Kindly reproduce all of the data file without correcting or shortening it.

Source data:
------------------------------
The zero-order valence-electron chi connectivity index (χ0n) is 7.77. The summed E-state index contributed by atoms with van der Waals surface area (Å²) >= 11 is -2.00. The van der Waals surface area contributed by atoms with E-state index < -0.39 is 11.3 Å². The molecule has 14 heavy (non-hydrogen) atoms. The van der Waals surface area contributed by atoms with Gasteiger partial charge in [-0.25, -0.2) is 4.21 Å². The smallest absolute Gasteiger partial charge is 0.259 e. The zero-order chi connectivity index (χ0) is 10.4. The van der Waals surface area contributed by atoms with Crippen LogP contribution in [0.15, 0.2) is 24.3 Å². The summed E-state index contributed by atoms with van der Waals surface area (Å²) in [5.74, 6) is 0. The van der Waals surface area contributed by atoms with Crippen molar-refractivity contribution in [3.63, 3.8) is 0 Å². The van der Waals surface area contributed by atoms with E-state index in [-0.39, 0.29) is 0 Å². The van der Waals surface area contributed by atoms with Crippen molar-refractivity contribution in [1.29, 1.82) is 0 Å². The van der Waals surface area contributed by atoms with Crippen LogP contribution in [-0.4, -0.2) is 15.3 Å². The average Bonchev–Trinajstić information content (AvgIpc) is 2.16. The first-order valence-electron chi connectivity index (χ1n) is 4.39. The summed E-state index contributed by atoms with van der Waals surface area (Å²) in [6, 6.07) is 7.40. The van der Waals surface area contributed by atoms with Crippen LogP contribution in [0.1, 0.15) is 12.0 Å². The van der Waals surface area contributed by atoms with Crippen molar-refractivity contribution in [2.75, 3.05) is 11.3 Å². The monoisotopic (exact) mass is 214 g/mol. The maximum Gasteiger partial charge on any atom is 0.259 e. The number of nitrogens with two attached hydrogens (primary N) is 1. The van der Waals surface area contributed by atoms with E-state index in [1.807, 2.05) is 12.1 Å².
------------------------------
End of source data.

The zero-order valence-electron chi connectivity index (χ0n) is 7.77. The summed E-state index contributed by atoms with van der Waals surface area (Å²) >= 11 is -2.00. The van der Waals surface area contributed by atoms with E-state index < -0.39 is 11.3 Å². The molecule has 14 heavy (non-hydrogen) atoms. The van der Waals surface area contributed by atoms with Gasteiger partial charge in [-0.25, -0.2) is 4.21 Å². The smallest absolute Gasteiger partial charge is 0.259 e. The zero-order chi connectivity index (χ0) is 10.4. The van der Waals surface area contributed by atoms with Crippen LogP contribution in [0.15, 0.2) is 24.3 Å². The summed E-state index contributed by atoms with van der Waals surface area (Å²) in [5.74, 6) is 0. The van der Waals surface area contributed by atoms with Crippen molar-refractivity contribution in [3.63, 3.8) is 0 Å². The van der Waals surface area contributed by atoms with E-state index in [-0.39, 0.29) is 0 Å². The van der Waals surface area contributed by atoms with Crippen molar-refractivity contribution in [1.29, 1.82) is 0 Å². The van der Waals surface area contributed by atoms with Crippen LogP contribution in [-0.4, -0.2) is 15.3 Å². The average Bonchev–Trinajstić information content (AvgIpc) is 2.16. The first-order valence-electron chi connectivity index (χ1n) is 4.39. The summed E-state index contributed by atoms with van der Waals surface area (Å²) in [6, 6.07) is 7.40. The van der Waals surface area contributed by atoms with Crippen LogP contribution in [0.1, 0.15) is 12.0 Å². The van der Waals surface area contributed by atoms with Crippen molar-refractivity contribution in [2.75, 3.05) is 11.3 Å². The monoisotopic (exact) mass is 214 g/mol. The maximum Gasteiger partial charge on any atom is 0.259 e. The number of nitrogens with two attached hydrogens (primary N) is 1. The van der Waals surface area contributed by atoms with E-state index in [1.807, 2.05) is 12.1 Å².